Knowing how to read a daily chart of a stock’s performance, as well as a yearlong or five-year long chart of its performance can help you assess whether or not it’s a good investment on a steady upward trend, or if despite a not-so-exciting price pattern, it offers solid dividends.

At first glance, the technical analysis of reading a chart pattern may seem difficult. But if you want to venture away from passively relying on the guidance of those in charge of a mutual fund to invest and grow your money, you have to learn how to read stock chart patterns and their key metrics. You can’t always rely on hearsay or Reddit memes. You can, however, conduct something called fundamental analysis to determine if the investment is right for you.

There is nothing wrong with putting your money into a mutual fund. But even if it’s in one, you should still analyze the price movement indicated by line charts and moving averages. At the same time, you will need to learn how to ignore the price action and technical indicators that professional day traders rely on, otherwise you can drive yourself crazy.

Here is a list of stock terms to know in order to learn how to read a stock chart:

1. Open and Previous Close

The open is the stock price of a given security when the market opens. And (as you might guess) the previous close is what the stock price was when the market closed the previous business day. For instance, if you’re looking at a chart on Monday morning, the previous close will show the stock price on Friday afternoon.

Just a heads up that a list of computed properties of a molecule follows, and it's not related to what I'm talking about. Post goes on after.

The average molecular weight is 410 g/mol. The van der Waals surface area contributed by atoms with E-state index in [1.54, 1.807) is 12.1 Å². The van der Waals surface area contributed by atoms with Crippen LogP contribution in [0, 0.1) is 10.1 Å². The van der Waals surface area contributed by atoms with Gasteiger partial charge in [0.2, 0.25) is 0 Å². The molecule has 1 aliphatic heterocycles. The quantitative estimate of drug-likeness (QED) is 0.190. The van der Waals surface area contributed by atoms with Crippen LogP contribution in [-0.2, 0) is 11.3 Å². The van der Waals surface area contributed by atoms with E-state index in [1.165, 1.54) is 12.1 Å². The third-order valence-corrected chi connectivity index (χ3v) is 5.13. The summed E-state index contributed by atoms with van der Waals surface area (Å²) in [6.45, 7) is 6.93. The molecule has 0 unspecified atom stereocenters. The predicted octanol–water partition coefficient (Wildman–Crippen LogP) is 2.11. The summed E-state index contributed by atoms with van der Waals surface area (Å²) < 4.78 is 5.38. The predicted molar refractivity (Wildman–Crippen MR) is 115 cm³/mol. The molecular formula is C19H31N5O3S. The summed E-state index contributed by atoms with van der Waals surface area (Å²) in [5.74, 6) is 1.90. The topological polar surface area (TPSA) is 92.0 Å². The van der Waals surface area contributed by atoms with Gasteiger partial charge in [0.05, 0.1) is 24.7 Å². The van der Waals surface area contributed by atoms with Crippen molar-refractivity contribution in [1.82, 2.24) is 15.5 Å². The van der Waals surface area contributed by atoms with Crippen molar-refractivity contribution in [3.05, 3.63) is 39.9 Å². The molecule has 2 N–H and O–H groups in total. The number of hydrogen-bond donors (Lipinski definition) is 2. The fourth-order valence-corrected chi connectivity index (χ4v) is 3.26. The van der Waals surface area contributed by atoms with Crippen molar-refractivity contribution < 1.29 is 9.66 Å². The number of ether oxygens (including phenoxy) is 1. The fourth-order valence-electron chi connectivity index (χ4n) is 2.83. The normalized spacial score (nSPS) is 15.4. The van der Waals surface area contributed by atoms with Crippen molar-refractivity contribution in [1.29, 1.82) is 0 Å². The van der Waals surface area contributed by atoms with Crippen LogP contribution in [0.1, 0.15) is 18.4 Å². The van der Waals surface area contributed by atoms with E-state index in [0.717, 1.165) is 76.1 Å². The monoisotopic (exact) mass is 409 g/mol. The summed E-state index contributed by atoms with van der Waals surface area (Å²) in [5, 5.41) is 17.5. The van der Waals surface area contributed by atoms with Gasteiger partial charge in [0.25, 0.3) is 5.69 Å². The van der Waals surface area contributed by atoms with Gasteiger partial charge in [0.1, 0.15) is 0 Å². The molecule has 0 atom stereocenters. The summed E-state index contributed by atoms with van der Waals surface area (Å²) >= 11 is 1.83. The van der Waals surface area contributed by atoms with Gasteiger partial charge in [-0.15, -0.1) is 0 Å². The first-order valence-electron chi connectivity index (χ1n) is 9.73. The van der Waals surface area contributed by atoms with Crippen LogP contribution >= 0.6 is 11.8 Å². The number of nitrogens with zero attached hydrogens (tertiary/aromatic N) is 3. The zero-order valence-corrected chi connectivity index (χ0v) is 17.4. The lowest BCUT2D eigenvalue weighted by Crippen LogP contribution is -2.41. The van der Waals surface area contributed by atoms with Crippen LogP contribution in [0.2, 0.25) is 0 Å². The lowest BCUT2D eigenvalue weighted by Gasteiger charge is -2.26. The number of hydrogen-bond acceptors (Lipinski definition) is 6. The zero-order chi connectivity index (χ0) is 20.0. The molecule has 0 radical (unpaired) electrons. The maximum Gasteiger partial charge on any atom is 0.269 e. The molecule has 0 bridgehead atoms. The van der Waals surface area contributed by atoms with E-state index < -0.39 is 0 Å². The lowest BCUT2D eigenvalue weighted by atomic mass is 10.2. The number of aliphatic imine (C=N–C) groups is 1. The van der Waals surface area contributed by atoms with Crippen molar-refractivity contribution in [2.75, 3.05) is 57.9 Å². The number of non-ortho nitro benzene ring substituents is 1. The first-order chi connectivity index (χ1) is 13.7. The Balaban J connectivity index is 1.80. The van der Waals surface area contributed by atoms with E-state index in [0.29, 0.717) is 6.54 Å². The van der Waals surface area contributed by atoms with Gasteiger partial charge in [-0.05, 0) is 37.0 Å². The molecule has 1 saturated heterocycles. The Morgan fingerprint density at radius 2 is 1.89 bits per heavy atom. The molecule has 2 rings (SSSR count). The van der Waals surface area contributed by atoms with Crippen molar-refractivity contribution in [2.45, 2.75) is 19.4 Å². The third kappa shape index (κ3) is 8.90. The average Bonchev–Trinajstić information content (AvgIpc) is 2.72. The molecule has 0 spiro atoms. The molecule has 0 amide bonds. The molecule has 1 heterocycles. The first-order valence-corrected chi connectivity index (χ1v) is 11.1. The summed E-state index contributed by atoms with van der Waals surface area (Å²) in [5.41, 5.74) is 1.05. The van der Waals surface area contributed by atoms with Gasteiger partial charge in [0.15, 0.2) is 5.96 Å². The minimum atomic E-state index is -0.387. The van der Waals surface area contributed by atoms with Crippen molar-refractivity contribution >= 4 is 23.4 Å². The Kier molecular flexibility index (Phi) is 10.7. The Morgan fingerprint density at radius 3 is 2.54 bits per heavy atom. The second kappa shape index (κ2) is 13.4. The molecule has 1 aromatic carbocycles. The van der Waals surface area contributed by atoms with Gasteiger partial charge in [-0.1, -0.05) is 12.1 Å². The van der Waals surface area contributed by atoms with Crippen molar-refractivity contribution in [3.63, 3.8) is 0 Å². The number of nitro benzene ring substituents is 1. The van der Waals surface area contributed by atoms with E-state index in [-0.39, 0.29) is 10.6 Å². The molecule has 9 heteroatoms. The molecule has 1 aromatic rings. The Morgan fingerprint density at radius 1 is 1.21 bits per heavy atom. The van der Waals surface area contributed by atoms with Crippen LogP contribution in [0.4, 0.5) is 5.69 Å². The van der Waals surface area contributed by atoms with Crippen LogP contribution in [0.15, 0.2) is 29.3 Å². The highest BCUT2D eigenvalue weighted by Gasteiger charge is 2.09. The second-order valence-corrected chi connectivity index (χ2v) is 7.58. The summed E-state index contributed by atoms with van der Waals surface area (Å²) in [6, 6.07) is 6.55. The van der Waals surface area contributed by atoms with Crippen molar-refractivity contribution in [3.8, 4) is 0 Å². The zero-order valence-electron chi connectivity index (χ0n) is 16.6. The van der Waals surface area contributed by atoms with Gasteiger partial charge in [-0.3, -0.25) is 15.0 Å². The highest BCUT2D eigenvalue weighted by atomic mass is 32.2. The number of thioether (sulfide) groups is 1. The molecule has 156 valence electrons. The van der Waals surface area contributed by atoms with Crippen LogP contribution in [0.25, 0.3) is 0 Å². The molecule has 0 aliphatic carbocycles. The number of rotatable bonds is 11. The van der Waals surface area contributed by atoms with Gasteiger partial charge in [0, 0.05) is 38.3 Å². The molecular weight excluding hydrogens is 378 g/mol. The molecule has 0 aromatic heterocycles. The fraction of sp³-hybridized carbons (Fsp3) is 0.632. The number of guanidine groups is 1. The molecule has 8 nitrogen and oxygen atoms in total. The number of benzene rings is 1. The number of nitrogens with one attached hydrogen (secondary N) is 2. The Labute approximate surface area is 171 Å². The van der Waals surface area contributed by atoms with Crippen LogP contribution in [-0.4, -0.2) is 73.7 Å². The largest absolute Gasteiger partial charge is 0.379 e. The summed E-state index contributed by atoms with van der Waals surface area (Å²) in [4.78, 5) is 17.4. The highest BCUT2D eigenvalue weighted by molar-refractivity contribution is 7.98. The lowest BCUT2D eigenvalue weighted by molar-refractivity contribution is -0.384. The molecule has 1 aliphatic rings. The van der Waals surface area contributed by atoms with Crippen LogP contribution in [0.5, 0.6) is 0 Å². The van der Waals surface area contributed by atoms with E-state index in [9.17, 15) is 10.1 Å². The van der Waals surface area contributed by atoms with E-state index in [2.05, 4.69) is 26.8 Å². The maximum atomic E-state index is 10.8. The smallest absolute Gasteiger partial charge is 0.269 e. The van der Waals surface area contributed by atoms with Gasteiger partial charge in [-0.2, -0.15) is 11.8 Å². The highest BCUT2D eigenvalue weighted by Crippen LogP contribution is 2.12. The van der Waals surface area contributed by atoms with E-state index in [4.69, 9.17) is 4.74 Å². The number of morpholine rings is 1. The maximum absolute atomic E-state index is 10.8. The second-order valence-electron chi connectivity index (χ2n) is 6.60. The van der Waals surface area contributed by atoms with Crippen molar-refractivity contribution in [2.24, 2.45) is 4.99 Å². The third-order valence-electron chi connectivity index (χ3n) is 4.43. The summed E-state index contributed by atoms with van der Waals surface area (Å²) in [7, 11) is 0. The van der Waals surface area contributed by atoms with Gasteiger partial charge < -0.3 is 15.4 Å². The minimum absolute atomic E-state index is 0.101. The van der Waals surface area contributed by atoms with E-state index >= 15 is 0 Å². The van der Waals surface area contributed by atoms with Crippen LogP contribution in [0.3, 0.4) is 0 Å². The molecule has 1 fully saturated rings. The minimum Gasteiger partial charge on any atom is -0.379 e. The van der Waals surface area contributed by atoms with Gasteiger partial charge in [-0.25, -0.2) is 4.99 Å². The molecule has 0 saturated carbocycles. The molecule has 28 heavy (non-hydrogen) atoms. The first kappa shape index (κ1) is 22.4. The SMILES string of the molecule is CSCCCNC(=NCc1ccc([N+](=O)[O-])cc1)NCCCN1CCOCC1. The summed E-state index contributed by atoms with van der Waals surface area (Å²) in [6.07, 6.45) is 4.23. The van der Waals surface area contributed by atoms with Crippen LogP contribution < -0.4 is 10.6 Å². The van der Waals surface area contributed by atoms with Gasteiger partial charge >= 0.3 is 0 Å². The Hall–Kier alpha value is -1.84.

Some trading platforms will show you what is happening to stock prices after hours, and even allow you to place trades. However, it is still good to analyze the opening and closing prices of a security. In fact, some analytical software will use these numbers over the course of any given time period to predict what the opening and closing prices or highs and lows will be in the future.

2. High and Low Price

The high and low prices illustrate how high and how low the stock price of a given security went during a given time period. Again, the person reading the graph can set this time period, but typically a standard stock chart will show you the current high and low for that current day.

If you are day trading (that is, buying and selling stocks and holding them only for hours or minutes), this is an important metric to consider because it helps you gauge how volatile a particular security has been that day and its range of movement; which in turn tells you the potential for making a profit.

3. Market Cap

Market cap is the number of outstanding shares of stock multiplied by the price. Market cap essentially shows you the value of a company, since each share of stock is a share of ownership in the company.

The reason market cap is important is because it tells a potential investor or trader the size of the company in question relative to other similar companies, which in turn can help gauge the level of risk involved.

Large cap stocks ($10 billion and up) are issued by companies that have a reputation for quality goods or services, along with a solid history of name-brand recognition, so while there is less room for growth, there is much less risk.

Mid cap stocks ($2 to $10 billion) are typically companies in a growth phase. They have more growth potential, but also more risk should they fail to compete.

Small cap stocks ($300 million and less than $2 billion) have the most potential for growth, but also carry the greatest risk because they are yet unproven companies that might sink in stormy markets or in a battle with a competing company.